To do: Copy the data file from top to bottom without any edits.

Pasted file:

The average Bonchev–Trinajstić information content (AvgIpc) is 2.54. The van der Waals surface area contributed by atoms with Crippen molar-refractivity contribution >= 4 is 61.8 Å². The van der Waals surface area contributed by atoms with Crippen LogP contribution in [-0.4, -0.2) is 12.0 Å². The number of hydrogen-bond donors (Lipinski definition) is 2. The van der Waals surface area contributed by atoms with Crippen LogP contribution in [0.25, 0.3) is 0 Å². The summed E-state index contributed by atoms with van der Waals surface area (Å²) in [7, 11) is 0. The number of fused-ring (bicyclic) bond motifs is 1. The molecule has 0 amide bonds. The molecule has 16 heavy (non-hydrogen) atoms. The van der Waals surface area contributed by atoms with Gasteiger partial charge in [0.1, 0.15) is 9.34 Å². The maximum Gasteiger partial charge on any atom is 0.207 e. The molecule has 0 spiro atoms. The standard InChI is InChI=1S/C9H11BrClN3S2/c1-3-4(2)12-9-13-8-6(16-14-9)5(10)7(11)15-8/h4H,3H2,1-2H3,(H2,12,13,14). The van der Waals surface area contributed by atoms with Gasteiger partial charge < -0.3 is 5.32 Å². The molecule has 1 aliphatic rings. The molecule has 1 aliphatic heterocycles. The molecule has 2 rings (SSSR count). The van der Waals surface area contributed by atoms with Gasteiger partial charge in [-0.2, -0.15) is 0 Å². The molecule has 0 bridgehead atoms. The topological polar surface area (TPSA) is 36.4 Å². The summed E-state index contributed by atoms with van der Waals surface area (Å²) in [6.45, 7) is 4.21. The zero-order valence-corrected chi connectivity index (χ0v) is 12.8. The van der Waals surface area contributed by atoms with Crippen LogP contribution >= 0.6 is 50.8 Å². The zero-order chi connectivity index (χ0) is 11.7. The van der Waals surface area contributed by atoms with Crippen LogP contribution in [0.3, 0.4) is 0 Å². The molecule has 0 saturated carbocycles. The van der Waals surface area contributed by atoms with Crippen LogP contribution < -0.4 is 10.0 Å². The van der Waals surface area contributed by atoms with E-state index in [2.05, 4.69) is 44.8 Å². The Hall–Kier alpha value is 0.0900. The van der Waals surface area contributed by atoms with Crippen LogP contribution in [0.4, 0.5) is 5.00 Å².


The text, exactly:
The average Bonchev–Trinajstić information content (AvgIpc) is 2.54. The van der Waals surface area contributed by atoms with Crippen molar-refractivity contribution >= 4 is 61.8 Å². The van der Waals surface area contributed by atoms with Crippen LogP contribution in [-0.4, -0.2) is 12.0 Å². The number of hydrogen-bond donors (Lipinski definition) is 2. The van der Waals surface area contributed by atoms with Crippen LogP contribution in [0.25, 0.3) is 0 Å². The summed E-state index contributed by atoms with van der Waals surface area (Å²) in [7, 11) is 0. The number of fused-ring (bicyclic) bond motifs is 1. The molecule has 0 amide bonds. The molecule has 16 heavy (non-hydrogen) atoms. The van der Waals surface area contributed by atoms with Gasteiger partial charge in [0.1, 0.15) is 9.34 Å². The maximum Gasteiger partial charge on any atom is 0.207 e. The molecule has 0 spiro atoms. The standard InChI is InChI=1S/C9H11BrClN3S2/c1-3-4(2)12-9-13-8-6(16-14-9)5(10)7(11)15-8/h4H,3H2,1-2H3,(H2,12,13,14). The van der Waals surface area contributed by atoms with Gasteiger partial charge < -0.3 is 5.32 Å². The molecule has 1 aliphatic rings. The molecule has 1 aliphatic heterocycles. The molecule has 2 rings (SSSR count). The van der Waals surface area contributed by atoms with Gasteiger partial charge in [-0.2, -0.15) is 0 Å². The molecule has 0 bridgehead atoms. The topological polar surface area (TPSA) is 36.4 Å². The summed E-state index contributed by atoms with van der Waals surface area (Å²) in [6.45, 7) is 4.21. The zero-order valence-corrected chi connectivity index (χ0v) is 12.8. The van der Waals surface area contributed by atoms with Crippen LogP contribution >= 0.6 is 50.8 Å². The zero-order chi connectivity index (χ0) is 11.7. The van der Waals surface area contributed by atoms with Crippen LogP contribution in [0.3, 0.4) is 0 Å². The molecule has 0 saturated carbocycles. The van der Waals surface area contributed by atoms with Crippen LogP contribution < -0.4 is 10.0 Å². The van der Waals surface area contributed by atoms with E-state index in [2.05, 4.69) is 44.8 Å². The Hall–Kier alpha value is 0.0900. The van der Waals surface area contributed by atoms with Crippen LogP contribution in [0.4, 0.5) is 5.00 Å².